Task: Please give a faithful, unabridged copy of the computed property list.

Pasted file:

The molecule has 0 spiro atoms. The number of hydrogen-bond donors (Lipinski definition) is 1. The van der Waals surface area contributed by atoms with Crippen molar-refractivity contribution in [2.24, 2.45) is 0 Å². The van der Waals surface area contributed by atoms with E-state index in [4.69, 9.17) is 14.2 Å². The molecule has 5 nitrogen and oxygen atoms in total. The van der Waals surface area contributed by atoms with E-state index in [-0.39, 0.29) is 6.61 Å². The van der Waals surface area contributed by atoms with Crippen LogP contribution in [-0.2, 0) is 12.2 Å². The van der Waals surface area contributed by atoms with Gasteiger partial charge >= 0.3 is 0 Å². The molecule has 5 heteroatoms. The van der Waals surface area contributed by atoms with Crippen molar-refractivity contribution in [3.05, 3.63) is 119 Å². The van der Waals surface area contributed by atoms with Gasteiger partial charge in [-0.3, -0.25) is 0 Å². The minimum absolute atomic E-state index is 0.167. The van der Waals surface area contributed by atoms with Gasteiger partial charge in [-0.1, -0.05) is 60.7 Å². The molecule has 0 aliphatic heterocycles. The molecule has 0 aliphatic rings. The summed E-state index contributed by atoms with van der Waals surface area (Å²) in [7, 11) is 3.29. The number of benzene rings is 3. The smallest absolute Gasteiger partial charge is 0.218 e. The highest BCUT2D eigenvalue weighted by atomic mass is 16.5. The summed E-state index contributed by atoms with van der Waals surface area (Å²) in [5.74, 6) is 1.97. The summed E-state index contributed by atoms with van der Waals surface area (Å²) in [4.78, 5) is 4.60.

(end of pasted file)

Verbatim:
The molecule has 0 spiro atoms. The number of hydrogen-bond donors (Lipinski definition) is 1. The van der Waals surface area contributed by atoms with Crippen molar-refractivity contribution in [2.24, 2.45) is 0 Å². The van der Waals surface area contributed by atoms with E-state index in [4.69, 9.17) is 14.2 Å². The molecule has 5 nitrogen and oxygen atoms in total. The van der Waals surface area contributed by atoms with E-state index in [-0.39, 0.29) is 6.61 Å². The van der Waals surface area contributed by atoms with Crippen LogP contribution in [-0.2, 0) is 12.2 Å². The van der Waals surface area contributed by atoms with Gasteiger partial charge >= 0.3 is 0 Å². The molecule has 5 heteroatoms. The van der Waals surface area contributed by atoms with Crippen molar-refractivity contribution in [3.05, 3.63) is 119 Å². The van der Waals surface area contributed by atoms with Gasteiger partial charge in [-0.3, -0.25) is 0 Å². The minimum absolute atomic E-state index is 0.167. The van der Waals surface area contributed by atoms with Gasteiger partial charge in [-0.1, -0.05) is 60.7 Å². The molecule has 0 aliphatic heterocycles. The molecule has 0 aliphatic rings. The summed E-state index contributed by atoms with van der Waals surface area (Å²) in [7, 11) is 3.29. The number of benzene rings is 3. The smallest absolute Gasteiger partial charge is 0.218 e. The highest BCUT2D eigenvalue weighted by atomic mass is 16.5. The summed E-state index contributed by atoms with van der Waals surface area (Å²) in [5.74, 6) is 1.97. The summed E-state index contributed by atoms with van der Waals surface area (Å²) in [4.78, 5) is 4.60.